The Greek Empire

Throughout chapters eight through eleven the chapters begin to mix in specific details about the Greek Empire and the coming of the Antichrist. Details come about Alexander the great, and Antiochus the IV, who decided that he was god. Which, is a kind of lowercase a antichrist. And as we are watching the stories details about Antiochus we see that they begin to morph in front of our eyes to the final, upper case A Antichrist that come in the end times.

Personal Thoughts on Daniel

Sometimes we can be so familiar with a thing so as to not even notice it. But if you were to sit down and read Daniel from beginning to end, I’d be willing to bet that you probably wouldn’t even recognize it. Sure, there is the standard stories that we know and love. But the rest of the book is all about the future age to come when the Christ will overthrow the kingdom of the Antichrist and his designs for the planet. We learn that although the children of Israel are in captivity God still loves them and has sent angels to watch over them and protect them. We also learn that the Jewish nation state was going to be tenuous at best. They’d return to Israel, but the age of the gentiles was soon coming and that these enormous nation states would rule the world as well as the Israelites. But that in the end, when the children of Israel needed God most, He would come and save them from the Antichrist and the chaos of the end times.

Whether you are Jewish or Gentile – this book is about you. This book makes it abundantly clear that you are important to God if you choose to follow Him. That He will send His angels to protect you from whatever chaos and crap you are dealing with today. And yeah, the fiery furnace may consume you… but God still will take care of you. This world is not the end goal… there is a much, much, larger story here, if you would just open your eyes.

Another take away from the book of Daniel is right in line with that. The God that created the universe and all that is in it, the being that created you and loves you… He also sees and knows all things, including the comings and goings of kingdoms, kings and powers. He will raise up Kings (like he did with the Medo-Persians in order to orchestrate the release of the Jews from captivity) and depose them for His purposes. I remember when I used to watch the X-files and I adored the stories about the Syndicate, and how they controlled the world from behind the curtains. They manipulated everything and brokered deals with the aliens in order to arrange for their safety. And that was fiction. The God that created the universe really does have that kind of power and He works towards a preordained future for the Earth. Everything moves in the direction of His plan. And His plan is all about you. It’s all about you coming to know Him through His grace. It’s all about an infinite being providing for you a way to be restored from your sins and be spotless before Him.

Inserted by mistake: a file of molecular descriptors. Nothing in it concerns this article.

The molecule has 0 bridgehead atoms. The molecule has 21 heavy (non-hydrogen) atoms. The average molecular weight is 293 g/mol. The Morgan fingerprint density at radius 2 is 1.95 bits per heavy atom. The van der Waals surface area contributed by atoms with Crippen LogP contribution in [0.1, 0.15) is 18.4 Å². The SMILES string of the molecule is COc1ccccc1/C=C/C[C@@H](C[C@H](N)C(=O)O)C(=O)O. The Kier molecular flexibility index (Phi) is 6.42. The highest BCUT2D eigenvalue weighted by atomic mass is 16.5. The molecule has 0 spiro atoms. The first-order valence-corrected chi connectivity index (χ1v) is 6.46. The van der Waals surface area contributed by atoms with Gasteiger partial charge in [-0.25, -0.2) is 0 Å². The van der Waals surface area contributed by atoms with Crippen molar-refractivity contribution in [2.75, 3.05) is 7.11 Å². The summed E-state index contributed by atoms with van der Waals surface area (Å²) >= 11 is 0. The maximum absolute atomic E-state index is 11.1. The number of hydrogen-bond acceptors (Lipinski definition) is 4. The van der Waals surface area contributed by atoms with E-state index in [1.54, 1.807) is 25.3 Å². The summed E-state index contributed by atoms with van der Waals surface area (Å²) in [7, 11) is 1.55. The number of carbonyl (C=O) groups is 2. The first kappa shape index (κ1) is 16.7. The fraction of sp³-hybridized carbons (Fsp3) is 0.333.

As I am writing this, it is Christmas week. And I know from personal experience that almost the whole of the Earth celebrates Christmas. I was in the Phillipines during Christmas, and although hot, they were decorated in snow and lights. In Africa – I saw the familiar trappings of tinsel, and holly. In Mexico and Peru I’ve seen the interesting ways in which they celebrate. All of the Earth pays homage to the God who came in the form of a little baby. But not everyone really believes. Everything points to Him. Our Christmas celebrations (why else would so many be offended by Christ-mass?), our Easter celebrations, all point to this much much larger story heralded here throughout Daniel.

But many still don’t believe. They choose instead empty cisterns that don’t hold water. Drugs. Alcohol. Sex. Material things with very short warranties. Cars. Jobs. Technology. All are substitutes that help distract us from the utter pain and despair of a life with out God. But this Christmas season doesn’t need to be spent without purpose or without meaning. You can know the real purpose for which you were called. You can see, with open eyes – for the first time, what it is that God created you for. You can know the peace that passes all understanding. You can know contentment in spite of your circumstances. But most of all, you can know His love and redeeming grace that allows you to live in communion with Him forever. All the rest of this life? Irrelevant. Semantic details. If you’d like to know more about this riddle within a riddle, I’d be happy to chat with you about it personally. Because I personally can’t think of a better Christmas gift than that.